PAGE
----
Oak Island, Nova Scotia
History of Oak Island’s Treasure
For over 200 years, Oak Island, Nova Scotia has enthralled, delighted and frustrated those who have dug in its famous Money Pit looking for the renowned Oak Island Treasure.
Oak Island is one of over 350 islands that dot picturesque Mahone Bay. This unassuming dot of land was paid little attention until 1795, when a teenaged boy discovered a circular depression in the ground and started digging. As he and his friends dug, they discovered layers of logs and what were believed to be pick scrapings along the walls of the pit. Soon after, another group of treasure seekers took over, convinced that the so-called ‘Money Pit’ was the site of long-lost buried treasure, possibly belonging to Captain Kidd or Blackbeard. They even claimed to have found a flagstone etched with symbols that, according to an amateur cryptologist, translated into “forty feet below, two million pounds lie buried”. However, persistent flooding forced the group to abandon their search.
Over the past 200 years, despite the difficulties and risks (six men have died while digging), there have been many determined efforts to find Oak Island’s treasure, even attracting the interest of US President Franklin D. Roosevelt. Today, the island is privately owned and visitation is only through guided tours but the search for treasure continues and likely won’t stop until the mystery of the Money Pit is solved.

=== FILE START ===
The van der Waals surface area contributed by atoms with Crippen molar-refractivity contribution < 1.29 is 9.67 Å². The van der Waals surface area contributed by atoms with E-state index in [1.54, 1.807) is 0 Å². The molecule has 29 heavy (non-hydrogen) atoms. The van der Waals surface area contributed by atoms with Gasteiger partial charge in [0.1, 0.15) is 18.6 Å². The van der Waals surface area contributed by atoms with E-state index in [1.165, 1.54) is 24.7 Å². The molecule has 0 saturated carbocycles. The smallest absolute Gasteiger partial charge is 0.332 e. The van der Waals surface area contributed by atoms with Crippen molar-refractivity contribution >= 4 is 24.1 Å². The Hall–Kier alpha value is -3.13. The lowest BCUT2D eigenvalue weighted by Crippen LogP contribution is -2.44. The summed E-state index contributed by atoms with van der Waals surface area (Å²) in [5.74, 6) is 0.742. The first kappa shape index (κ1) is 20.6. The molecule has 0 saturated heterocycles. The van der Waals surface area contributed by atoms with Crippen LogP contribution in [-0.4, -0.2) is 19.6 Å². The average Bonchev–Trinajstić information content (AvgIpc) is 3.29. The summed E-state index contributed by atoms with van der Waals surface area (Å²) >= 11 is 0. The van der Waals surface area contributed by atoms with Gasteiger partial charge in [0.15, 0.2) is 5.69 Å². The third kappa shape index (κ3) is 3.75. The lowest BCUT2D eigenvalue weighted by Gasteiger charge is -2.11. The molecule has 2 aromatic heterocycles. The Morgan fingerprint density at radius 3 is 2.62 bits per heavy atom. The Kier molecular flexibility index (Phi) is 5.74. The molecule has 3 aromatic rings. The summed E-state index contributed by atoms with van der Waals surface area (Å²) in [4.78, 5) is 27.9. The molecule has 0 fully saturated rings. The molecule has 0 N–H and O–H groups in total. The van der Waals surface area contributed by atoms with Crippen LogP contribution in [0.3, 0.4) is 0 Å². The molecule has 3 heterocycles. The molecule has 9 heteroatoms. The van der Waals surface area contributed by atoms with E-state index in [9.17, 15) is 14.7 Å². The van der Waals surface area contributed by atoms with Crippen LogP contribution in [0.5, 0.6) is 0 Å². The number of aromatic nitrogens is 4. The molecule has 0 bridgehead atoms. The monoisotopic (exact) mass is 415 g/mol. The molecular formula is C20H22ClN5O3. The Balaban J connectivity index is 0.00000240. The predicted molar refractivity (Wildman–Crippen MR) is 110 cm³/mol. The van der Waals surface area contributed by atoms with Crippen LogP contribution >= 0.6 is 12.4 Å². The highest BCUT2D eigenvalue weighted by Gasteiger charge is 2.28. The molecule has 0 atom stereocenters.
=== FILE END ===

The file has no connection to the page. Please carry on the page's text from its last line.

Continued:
Oak Island Accommodations
There are numerous accommodations near Oak Island and its surrounding area, including various bed and breakfasts and a full service hotel. Further down the road, in the towns of Mahone Bay and Lunenburg, you’ll find even more accommodation options, including some in houses that date almost as far back as the early excavations of Oak Island.
Places to Eat near Oak Island
All along the shore of Mahone Bay and especially in Lunenburg, you’ll find plenty of places to eat. You can visit world-class seafood restaurants and fine dining establishments, or keep it simple by visiting a local pub or even a roadside fish and chips stand.
Must-see Attractions near Oak Island
Needless to say, the must-see attraction at Oak Island is the island itself. However, you must be part of a guided tour to access the island. The Friends of Oak Island Society offers two-hour tours of the island throughout the summer and early fall, giving visitors the opportunity to see for themselves the source of so many dreams of treasure.
Things to do near Oak Island
Aside from taking a guided tour of the island, the coastline of Mahone Bay is a great place to explore on foot. Western Shore’s public wharf and Wild Rose Park offer visitors easy strolls along the waterfront. Borgel’s Point is another gentle walk, not far from Chester Basin. Throughout the area, you’ll find opportunities to walk some of the most beautiful beaches in Nova Scotia, enjoy a picnic or simply watch the waves roll in.